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Abstract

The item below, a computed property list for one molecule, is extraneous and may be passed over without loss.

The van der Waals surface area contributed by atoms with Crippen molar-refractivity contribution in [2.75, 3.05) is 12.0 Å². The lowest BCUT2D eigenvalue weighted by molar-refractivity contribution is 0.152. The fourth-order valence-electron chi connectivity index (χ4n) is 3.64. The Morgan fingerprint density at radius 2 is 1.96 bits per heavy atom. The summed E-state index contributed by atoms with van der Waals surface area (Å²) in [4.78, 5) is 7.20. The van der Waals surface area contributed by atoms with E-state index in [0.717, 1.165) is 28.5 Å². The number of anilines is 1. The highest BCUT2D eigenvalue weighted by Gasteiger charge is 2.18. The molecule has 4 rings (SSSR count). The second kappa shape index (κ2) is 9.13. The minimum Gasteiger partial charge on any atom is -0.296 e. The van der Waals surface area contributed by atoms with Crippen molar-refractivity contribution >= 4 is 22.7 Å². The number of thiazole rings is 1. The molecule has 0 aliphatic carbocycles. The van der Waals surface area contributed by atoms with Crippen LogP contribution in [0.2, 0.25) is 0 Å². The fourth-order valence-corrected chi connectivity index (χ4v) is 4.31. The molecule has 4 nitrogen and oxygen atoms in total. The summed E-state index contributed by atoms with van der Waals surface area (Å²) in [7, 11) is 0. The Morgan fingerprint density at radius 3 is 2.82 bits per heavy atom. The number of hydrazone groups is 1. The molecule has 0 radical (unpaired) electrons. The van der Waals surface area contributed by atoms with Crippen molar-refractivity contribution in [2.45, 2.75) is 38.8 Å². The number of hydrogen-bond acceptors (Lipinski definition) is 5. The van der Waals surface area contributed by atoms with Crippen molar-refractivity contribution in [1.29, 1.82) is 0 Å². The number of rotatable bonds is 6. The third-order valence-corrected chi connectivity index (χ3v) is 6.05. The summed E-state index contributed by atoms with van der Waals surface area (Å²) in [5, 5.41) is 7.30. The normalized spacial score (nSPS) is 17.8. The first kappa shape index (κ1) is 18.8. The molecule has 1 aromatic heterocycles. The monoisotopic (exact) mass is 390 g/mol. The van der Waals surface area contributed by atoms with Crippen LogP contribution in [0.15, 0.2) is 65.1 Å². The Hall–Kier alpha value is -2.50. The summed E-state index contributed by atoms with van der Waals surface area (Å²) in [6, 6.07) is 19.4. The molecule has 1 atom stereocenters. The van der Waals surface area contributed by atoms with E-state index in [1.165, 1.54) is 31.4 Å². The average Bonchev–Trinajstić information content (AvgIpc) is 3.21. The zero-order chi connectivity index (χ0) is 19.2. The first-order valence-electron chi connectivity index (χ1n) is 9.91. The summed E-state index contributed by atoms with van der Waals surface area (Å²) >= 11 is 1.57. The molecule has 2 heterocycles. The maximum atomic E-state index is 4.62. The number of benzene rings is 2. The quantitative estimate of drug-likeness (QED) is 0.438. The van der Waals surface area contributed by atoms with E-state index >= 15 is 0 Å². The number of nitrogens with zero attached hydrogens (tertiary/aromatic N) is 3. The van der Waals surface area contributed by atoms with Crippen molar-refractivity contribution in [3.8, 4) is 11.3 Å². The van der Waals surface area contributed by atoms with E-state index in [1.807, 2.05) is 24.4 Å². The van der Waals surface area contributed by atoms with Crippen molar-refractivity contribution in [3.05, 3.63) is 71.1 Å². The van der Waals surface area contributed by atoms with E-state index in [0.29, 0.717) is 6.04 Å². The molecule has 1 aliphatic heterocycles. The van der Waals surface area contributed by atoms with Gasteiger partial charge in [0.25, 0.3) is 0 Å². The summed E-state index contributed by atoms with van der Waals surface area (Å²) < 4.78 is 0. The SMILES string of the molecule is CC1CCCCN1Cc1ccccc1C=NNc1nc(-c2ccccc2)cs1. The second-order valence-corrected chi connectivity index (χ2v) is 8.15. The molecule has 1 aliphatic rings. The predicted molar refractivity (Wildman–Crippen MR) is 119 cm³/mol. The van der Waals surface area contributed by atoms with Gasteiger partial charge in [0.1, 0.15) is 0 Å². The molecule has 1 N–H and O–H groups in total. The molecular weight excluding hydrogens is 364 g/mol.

Adaptive flexibility in response to environmental variation is often advantageous and occurs in many types of traits in many species. Although the basic designs of the orb webs of a given species are relatively uniform, spiders can adjust their webs to some types of environmental variation. This study of adult female Leucauge argyra tests the extremes to which they can adjust with respect to reduced area in which to build, and documents probably the most pronounced flexibility in orb design ever recorded. These adjustments revealed several behavioral rules that guide orb construction behavior. Spiders adjusted at least seven probably independent aspects of orb design when confined in tiny spaces that spanned about 7% of the maximum distance normally spanned by webs in the field and that had diameters that were only about three times the length of the spider itself. Webs in intermediate sized containers had intermediate designs, and many of the adjustments appear to result from extensions of the behavioral rules guiding orb construction in less severely restricted spaces in the field.